For years now, with the exception of the lean years during the Great Recession, average home prices in New Paltz have been on a steady incline.
According to the real estate website Trulia.com, the average home sale prices in New Paltz have risen from approximately $100,000 in 2000 to nearly $280,000 in 2015. Realtor.com put the average home price in New Paltz at $277,000. This figure is slightly lower than the average home price in New York, which is $279,000 and markedly higher than the average home price nationwide, which is $202,000.
Sally Sprogis, an agent at Coldwell Banker, said New Paltz is an expensive place that appeals to specific people. These buyers tend to live in New York City and are in the market for a second home in the country.
“In the village of New Paltz, people pay extra for both municipal water and sewage costs” Sprogis said. “Prices are high, but it’s easier to sell in New Paltz because the natural scenery around the community draws buyers in.”
The Benjamin Center, formerly known as CRREO, offered an example of how much more expensive it is to live in the village of New Paltz as compared to the town.
“If you lived in the Village of New Paltz in a house worth $260,000 (the value of the median sale in Ulster County in 2006), and have no exemptions, you paid $1,497.60 more in taxes that year than a person with a house worth the same amount in the Town of New Paltz, and also in the New Paltz School district.”
According to the real estate website Zillow.com, New Paltz’s peak median home value was in August of 2006, at $312,000. New Paltz still has significantly higher median home values as compared to other neighboring communities, with the only exception being Gardiner. While the market has recovered from its median home value trough of $231,000 in November of 2012, there hasn’t been a full rebound yet. Sprogis said the market has been middling for some time now.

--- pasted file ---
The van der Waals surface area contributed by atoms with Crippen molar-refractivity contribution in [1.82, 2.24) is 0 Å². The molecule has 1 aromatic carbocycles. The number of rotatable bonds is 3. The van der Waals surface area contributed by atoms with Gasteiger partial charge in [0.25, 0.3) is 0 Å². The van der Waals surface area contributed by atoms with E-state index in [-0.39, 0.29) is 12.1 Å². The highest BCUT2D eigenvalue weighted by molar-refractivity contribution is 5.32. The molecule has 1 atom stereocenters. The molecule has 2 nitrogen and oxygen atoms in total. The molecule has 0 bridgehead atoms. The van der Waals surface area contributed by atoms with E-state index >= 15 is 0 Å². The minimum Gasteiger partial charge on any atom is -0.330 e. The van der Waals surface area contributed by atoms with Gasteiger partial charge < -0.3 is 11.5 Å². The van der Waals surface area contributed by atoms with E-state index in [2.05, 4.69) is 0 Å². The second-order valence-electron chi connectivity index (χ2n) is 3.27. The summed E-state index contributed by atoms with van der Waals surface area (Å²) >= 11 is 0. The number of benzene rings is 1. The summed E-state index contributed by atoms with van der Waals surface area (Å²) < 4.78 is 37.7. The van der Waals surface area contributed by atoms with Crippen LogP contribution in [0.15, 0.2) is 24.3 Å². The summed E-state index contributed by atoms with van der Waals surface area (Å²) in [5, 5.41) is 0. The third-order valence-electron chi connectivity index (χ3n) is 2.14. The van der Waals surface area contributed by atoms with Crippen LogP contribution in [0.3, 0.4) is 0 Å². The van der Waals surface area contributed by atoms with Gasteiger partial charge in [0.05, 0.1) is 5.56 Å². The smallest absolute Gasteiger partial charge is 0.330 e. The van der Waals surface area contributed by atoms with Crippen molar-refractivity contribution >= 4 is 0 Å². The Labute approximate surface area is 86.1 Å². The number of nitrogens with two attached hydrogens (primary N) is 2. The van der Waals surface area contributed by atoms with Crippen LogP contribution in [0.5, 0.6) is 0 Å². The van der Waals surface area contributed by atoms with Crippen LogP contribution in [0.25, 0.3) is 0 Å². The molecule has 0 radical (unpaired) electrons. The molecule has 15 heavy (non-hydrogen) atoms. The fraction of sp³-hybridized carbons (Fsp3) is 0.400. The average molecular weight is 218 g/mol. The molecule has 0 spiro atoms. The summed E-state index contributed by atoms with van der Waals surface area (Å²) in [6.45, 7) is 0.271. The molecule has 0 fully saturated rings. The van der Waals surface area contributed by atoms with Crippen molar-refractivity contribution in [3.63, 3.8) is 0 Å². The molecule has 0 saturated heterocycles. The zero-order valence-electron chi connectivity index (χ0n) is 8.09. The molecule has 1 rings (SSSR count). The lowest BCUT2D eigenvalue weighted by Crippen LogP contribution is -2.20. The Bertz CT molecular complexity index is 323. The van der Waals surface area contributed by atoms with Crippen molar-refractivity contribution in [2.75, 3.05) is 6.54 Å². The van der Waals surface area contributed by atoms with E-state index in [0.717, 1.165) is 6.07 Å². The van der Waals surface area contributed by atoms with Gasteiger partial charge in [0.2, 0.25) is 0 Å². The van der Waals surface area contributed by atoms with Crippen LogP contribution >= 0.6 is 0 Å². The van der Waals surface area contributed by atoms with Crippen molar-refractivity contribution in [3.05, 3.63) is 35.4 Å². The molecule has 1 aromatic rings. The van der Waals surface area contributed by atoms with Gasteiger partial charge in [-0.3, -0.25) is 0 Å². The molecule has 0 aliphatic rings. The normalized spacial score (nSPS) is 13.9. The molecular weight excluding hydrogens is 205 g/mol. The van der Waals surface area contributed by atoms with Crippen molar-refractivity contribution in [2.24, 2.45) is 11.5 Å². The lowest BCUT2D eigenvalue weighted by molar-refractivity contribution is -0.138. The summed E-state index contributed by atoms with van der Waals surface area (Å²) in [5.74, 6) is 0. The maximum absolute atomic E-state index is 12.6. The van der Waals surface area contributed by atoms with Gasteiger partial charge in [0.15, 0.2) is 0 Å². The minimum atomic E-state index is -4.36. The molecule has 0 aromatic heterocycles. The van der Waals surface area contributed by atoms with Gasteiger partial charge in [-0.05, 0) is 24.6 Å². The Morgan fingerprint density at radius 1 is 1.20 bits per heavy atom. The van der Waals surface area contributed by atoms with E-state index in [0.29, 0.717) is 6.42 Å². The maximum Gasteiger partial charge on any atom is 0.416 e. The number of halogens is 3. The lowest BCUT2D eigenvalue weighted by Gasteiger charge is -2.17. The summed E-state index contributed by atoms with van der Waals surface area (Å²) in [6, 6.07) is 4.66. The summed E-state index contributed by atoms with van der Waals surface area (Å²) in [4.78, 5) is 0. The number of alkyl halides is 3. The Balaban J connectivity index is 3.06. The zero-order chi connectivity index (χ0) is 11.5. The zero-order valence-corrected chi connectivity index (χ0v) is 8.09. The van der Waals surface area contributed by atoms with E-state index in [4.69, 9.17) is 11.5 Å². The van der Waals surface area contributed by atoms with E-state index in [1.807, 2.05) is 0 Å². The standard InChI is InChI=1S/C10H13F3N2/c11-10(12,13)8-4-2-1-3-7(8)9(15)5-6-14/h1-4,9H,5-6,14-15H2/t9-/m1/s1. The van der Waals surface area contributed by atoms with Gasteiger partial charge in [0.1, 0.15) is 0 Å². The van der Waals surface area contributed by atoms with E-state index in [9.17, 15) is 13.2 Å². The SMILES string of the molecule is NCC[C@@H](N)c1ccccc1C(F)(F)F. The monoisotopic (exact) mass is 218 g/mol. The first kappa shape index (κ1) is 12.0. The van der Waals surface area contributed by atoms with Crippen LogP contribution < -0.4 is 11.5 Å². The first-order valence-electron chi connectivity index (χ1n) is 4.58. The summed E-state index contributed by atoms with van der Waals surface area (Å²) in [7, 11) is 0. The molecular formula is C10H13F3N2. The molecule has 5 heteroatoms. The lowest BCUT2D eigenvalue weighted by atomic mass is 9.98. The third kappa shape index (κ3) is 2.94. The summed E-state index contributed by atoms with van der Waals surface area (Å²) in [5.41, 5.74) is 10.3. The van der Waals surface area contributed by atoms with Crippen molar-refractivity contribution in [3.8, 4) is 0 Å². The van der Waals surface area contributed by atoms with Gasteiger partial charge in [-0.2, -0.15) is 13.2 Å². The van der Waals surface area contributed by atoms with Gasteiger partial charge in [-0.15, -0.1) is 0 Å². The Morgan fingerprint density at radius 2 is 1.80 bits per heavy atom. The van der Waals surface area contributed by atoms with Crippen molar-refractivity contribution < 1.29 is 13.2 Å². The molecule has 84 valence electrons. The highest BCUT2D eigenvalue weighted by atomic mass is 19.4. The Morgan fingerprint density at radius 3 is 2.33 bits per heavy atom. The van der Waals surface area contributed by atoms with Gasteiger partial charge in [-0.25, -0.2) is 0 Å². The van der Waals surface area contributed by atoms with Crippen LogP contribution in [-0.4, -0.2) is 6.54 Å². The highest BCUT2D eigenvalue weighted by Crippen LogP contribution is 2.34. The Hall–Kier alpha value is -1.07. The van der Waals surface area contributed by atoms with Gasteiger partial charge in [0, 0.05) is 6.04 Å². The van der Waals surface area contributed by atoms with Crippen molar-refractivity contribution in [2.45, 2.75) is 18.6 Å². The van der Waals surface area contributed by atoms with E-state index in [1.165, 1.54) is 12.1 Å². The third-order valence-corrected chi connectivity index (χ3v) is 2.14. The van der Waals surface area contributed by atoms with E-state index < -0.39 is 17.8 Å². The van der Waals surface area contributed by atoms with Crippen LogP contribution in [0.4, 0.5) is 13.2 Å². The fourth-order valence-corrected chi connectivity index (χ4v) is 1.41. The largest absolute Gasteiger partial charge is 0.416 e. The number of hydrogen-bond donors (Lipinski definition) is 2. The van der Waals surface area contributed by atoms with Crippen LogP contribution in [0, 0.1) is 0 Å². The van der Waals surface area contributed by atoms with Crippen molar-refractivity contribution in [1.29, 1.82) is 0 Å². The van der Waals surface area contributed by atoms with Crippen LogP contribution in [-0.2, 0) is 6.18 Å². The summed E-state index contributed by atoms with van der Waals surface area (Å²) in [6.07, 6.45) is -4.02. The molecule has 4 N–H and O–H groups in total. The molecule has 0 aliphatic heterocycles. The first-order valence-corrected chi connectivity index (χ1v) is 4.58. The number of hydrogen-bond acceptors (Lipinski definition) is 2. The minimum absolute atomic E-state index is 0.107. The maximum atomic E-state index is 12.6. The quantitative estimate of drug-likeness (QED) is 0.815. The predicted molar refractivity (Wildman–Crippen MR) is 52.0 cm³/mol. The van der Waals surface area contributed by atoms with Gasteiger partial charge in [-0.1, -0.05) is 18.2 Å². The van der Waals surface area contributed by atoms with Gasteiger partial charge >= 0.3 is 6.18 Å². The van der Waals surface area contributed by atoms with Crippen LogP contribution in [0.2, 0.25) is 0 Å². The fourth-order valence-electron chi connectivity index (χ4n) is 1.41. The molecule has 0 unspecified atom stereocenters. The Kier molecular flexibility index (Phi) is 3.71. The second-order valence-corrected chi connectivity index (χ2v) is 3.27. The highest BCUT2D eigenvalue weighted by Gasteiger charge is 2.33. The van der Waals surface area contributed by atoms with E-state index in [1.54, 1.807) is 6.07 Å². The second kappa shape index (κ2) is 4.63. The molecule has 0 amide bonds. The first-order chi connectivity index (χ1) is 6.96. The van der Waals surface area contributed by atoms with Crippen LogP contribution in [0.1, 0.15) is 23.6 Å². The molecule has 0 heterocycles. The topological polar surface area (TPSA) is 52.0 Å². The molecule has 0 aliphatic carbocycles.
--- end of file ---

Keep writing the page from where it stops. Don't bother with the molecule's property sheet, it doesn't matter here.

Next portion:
Sprogis, who has worked in New Paltz since 2000, said she is skeptical about a significant uptick in the market for 2016, citing signs that interest rates might increase. While it will be an election year, typically a time when people are more eager to buy due to uncertainty, Sprogis said it may not have the same impact next year.
In her years as an agent, Sprogis has learned how cyclical the market is through both good times and bad.
According to Trulia.com, the average number of sales per year in New Paltz has only risen slightly during her time as an agent, from about 20 in 2000 to just above 30 in 2015.
Hollis Dukler, a 23-year veteran of the New Paltz real estate market, said that the tax exempt status of the college and the Mohonk Preserve causes property taxes to be higher than they would be elsewhere.
“New Paltz has always been expensive in comparison to other communities but that’s because it has very high school taxes,” Dukler said. “They’re an even larger cost to homeowners than property taxes. People want their kids to go to a good school so they’re willing to spend more. Therefore, residential homeowners end up having to pay more in taxes than people in other communities.”
Both Dukler and Sprogis acknowledged that the college, with its ability to bring money, culture and people to the area, does keep the market insulated. This has allowed the New Paltz real estate market to remain in a threshold that avoids major busts, but also has a ceiling on major booms.